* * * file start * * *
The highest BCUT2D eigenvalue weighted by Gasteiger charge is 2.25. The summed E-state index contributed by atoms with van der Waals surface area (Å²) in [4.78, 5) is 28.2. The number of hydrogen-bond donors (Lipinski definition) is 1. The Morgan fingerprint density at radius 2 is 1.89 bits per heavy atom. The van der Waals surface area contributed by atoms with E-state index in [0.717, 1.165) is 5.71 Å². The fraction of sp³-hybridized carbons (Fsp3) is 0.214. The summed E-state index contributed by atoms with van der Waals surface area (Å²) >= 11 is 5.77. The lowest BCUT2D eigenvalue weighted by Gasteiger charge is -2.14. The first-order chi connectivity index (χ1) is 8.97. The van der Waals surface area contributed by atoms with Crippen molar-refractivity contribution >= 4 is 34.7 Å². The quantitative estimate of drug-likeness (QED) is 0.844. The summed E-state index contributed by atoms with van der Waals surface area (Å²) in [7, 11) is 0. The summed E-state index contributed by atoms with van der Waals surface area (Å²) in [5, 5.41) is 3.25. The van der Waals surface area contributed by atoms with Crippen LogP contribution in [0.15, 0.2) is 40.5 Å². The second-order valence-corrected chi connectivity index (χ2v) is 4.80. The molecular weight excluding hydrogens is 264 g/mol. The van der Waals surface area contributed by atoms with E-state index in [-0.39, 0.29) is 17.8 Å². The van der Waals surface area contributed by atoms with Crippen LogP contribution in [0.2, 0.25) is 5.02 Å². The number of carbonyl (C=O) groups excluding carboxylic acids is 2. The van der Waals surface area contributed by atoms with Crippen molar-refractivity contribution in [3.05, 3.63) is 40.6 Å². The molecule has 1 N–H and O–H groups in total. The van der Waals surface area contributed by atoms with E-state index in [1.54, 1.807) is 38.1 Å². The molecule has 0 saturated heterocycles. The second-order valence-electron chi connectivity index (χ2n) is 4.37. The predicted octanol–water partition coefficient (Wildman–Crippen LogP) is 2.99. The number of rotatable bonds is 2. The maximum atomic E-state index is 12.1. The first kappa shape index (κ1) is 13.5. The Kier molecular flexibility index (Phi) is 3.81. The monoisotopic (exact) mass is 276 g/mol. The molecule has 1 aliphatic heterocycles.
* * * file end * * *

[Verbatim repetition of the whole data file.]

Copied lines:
The highest BCUT2D eigenvalue weighted by Gasteiger charge is 2.25. The summed E-state index contributed by atoms with van der Waals surface area (Å²) in [4.78, 5) is 28.2. The number of hydrogen-bond donors (Lipinski definition) is 1. The Morgan fingerprint density at radius 2 is 1.89 bits per heavy atom. The van der Waals surface area contributed by atoms with E-state index in [0.717, 1.165) is 5.71 Å². The fraction of sp³-hybridized carbons (Fsp3) is 0.214. The summed E-state index contributed by atoms with van der Waals surface area (Å²) >= 11 is 5.77. The lowest BCUT2D eigenvalue weighted by Gasteiger charge is -2.14. The first-order chi connectivity index (χ1) is 8.97. The van der Waals surface area contributed by atoms with Crippen molar-refractivity contribution >= 4 is 34.7 Å². The quantitative estimate of drug-likeness (QED) is 0.844. The summed E-state index contributed by atoms with van der Waals surface area (Å²) in [7, 11) is 0. The summed E-state index contributed by atoms with van der Waals surface area (Å²) in [5, 5.41) is 3.25. The van der Waals surface area contributed by atoms with Crippen LogP contribution in [0.15, 0.2) is 40.5 Å². The second-order valence-corrected chi connectivity index (χ2v) is 4.80. The molecular weight excluding hydrogens is 264 g/mol. The van der Waals surface area contributed by atoms with E-state index in [-0.39, 0.29) is 17.8 Å². The van der Waals surface area contributed by atoms with Crippen LogP contribution in [0.2, 0.25) is 5.02 Å². The number of carbonyl (C=O) groups excluding carboxylic acids is 2. The van der Waals surface area contributed by atoms with Crippen molar-refractivity contribution in [3.05, 3.63) is 40.6 Å². The molecule has 1 N–H and O–H groups in total. The van der Waals surface area contributed by atoms with E-state index in [1.54, 1.807) is 38.1 Å². The molecule has 0 saturated heterocycles. The second-order valence-electron chi connectivity index (χ2n) is 4.37. The predicted octanol–water partition coefficient (Wildman–Crippen LogP) is 2.99. The number of rotatable bonds is 2. The maximum atomic E-state index is 12.1. The first kappa shape index (κ1) is 13.5. The Kier molecular flexibility index (Phi) is 3.81. The monoisotopic (exact) mass is 276 g/mol. The molecule has 1 aliphatic heterocycles.